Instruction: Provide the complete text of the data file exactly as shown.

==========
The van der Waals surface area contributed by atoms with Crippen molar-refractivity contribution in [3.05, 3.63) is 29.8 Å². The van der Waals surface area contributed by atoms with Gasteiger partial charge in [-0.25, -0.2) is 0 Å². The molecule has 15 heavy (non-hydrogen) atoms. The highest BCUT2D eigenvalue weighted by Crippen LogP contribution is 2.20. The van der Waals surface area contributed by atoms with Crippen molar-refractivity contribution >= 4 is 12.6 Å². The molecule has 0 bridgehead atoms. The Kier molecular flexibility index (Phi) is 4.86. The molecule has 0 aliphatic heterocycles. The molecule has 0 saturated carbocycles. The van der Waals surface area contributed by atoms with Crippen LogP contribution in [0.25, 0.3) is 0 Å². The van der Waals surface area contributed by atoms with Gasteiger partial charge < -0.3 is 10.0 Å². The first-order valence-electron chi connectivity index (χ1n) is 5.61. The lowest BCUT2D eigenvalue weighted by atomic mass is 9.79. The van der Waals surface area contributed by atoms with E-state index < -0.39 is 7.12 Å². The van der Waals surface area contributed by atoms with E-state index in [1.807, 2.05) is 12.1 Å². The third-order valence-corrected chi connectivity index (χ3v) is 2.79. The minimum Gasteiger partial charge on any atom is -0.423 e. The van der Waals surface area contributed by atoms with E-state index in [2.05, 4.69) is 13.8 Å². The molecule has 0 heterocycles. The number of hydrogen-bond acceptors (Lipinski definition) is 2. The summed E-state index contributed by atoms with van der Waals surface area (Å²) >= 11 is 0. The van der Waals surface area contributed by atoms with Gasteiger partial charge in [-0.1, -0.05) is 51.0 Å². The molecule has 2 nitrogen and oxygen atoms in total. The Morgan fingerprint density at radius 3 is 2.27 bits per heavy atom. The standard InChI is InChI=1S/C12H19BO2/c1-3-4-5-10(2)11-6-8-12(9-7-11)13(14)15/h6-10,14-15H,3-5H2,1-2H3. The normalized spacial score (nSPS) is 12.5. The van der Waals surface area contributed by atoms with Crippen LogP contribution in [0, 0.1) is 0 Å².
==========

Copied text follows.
The van der Waals surface area contributed by atoms with Crippen molar-refractivity contribution in [3.05, 3.63) is 29.8 Å². The van der Waals surface area contributed by atoms with Gasteiger partial charge in [-0.25, -0.2) is 0 Å². The molecule has 15 heavy (non-hydrogen) atoms. The highest BCUT2D eigenvalue weighted by Crippen LogP contribution is 2.20. The van der Waals surface area contributed by atoms with Crippen molar-refractivity contribution >= 4 is 12.6 Å². The molecule has 0 bridgehead atoms. The Kier molecular flexibility index (Phi) is 4.86. The molecule has 0 aliphatic heterocycles. The molecule has 0 saturated carbocycles. The van der Waals surface area contributed by atoms with Crippen LogP contribution in [0.25, 0.3) is 0 Å². The van der Waals surface area contributed by atoms with Gasteiger partial charge < -0.3 is 10.0 Å². The first-order valence-electron chi connectivity index (χ1n) is 5.61. The lowest BCUT2D eigenvalue weighted by atomic mass is 9.79. The van der Waals surface area contributed by atoms with E-state index < -0.39 is 7.12 Å². The van der Waals surface area contributed by atoms with E-state index in [1.807, 2.05) is 12.1 Å². The third-order valence-corrected chi connectivity index (χ3v) is 2.79. The minimum Gasteiger partial charge on any atom is -0.423 e. The van der Waals surface area contributed by atoms with E-state index in [2.05, 4.69) is 13.8 Å². The molecule has 0 heterocycles. The number of hydrogen-bond acceptors (Lipinski definition) is 2. The summed E-state index contributed by atoms with van der Waals surface area (Å²) >= 11 is 0. The van der Waals surface area contributed by atoms with Gasteiger partial charge in [-0.1, -0.05) is 51.0 Å². The molecule has 2 nitrogen and oxygen atoms in total. The Morgan fingerprint density at radius 3 is 2.27 bits per heavy atom. The standard InChI is InChI=1S/C12H19BO2/c1-3-4-5-10(2)11-6-8-12(9-7-11)13(14)15/h6-10,14-15H,3-5H2,1-2H3. The normalized spacial score (nSPS) is 12.5. The van der Waals surface area contributed by atoms with Crippen LogP contribution in [0, 0.1) is 0 Å².